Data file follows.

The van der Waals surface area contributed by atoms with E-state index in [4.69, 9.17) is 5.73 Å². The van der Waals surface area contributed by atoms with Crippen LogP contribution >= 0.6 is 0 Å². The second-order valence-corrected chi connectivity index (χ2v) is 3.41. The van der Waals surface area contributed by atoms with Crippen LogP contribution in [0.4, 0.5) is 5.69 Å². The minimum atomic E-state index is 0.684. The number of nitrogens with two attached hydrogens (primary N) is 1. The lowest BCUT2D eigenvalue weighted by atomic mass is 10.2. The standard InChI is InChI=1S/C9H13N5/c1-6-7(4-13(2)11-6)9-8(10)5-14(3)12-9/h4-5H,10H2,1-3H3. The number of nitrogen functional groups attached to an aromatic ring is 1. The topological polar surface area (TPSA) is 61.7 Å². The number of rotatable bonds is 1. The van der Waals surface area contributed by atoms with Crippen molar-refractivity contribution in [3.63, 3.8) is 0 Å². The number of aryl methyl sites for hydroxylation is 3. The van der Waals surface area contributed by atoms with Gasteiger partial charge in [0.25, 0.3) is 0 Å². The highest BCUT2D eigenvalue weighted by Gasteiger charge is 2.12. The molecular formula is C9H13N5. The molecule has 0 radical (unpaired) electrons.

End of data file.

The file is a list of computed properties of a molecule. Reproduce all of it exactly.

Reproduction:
The van der Waals surface area contributed by atoms with E-state index in [4.69, 9.17) is 5.73 Å². The van der Waals surface area contributed by atoms with Crippen LogP contribution >= 0.6 is 0 Å². The second-order valence-corrected chi connectivity index (χ2v) is 3.41. The van der Waals surface area contributed by atoms with Crippen LogP contribution in [0.4, 0.5) is 5.69 Å². The minimum atomic E-state index is 0.684. The number of nitrogens with two attached hydrogens (primary N) is 1. The lowest BCUT2D eigenvalue weighted by atomic mass is 10.2. The standard InChI is InChI=1S/C9H13N5/c1-6-7(4-13(2)11-6)9-8(10)5-14(3)12-9/h4-5H,10H2,1-3H3. The number of nitrogen functional groups attached to an aromatic ring is 1. The topological polar surface area (TPSA) is 61.7 Å². The number of rotatable bonds is 1. The van der Waals surface area contributed by atoms with Crippen molar-refractivity contribution in [3.63, 3.8) is 0 Å². The number of aryl methyl sites for hydroxylation is 3. The van der Waals surface area contributed by atoms with Gasteiger partial charge in [0.25, 0.3) is 0 Å². The highest BCUT2D eigenvalue weighted by Gasteiger charge is 2.12. The molecular formula is C9H13N5. The molecule has 0 radical (unpaired) electrons.